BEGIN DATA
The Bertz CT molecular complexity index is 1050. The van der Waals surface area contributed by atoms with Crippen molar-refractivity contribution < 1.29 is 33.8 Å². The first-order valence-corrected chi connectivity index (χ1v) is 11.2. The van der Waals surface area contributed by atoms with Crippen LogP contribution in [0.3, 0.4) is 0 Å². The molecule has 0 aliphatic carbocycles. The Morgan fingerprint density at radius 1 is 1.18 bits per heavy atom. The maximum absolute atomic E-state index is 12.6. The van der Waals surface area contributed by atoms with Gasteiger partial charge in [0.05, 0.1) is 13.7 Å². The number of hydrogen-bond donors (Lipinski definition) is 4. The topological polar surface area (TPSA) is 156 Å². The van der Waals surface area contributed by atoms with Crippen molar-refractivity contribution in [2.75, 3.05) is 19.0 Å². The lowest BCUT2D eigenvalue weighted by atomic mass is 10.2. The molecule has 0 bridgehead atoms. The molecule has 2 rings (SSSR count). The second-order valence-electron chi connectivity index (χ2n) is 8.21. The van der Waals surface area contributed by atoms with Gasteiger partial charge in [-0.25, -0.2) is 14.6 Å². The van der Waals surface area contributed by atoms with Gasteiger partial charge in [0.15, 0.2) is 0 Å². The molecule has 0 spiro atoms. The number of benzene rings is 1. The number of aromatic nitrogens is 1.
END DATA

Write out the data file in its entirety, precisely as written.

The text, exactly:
The Bertz CT molecular complexity index is 1050. The van der Waals surface area contributed by atoms with Crippen molar-refractivity contribution < 1.29 is 33.8 Å². The first-order valence-corrected chi connectivity index (χ1v) is 11.2. The van der Waals surface area contributed by atoms with Crippen LogP contribution in [0.3, 0.4) is 0 Å². The molecule has 0 aliphatic carbocycles. The Morgan fingerprint density at radius 1 is 1.18 bits per heavy atom. The maximum absolute atomic E-state index is 12.6. The van der Waals surface area contributed by atoms with Gasteiger partial charge in [0.05, 0.1) is 13.7 Å². The number of hydrogen-bond donors (Lipinski definition) is 4. The topological polar surface area (TPSA) is 156 Å². The van der Waals surface area contributed by atoms with Crippen molar-refractivity contribution in [2.75, 3.05) is 19.0 Å². The lowest BCUT2D eigenvalue weighted by atomic mass is 10.2. The molecule has 0 bridgehead atoms. The molecule has 2 rings (SSSR count). The second-order valence-electron chi connectivity index (χ2n) is 8.21. The van der Waals surface area contributed by atoms with Gasteiger partial charge in [-0.25, -0.2) is 14.6 Å². The van der Waals surface area contributed by atoms with Gasteiger partial charge in [0.15, 0.2) is 0 Å². The molecule has 0 spiro atoms. The number of benzene rings is 1. The number of aromatic nitrogens is 1.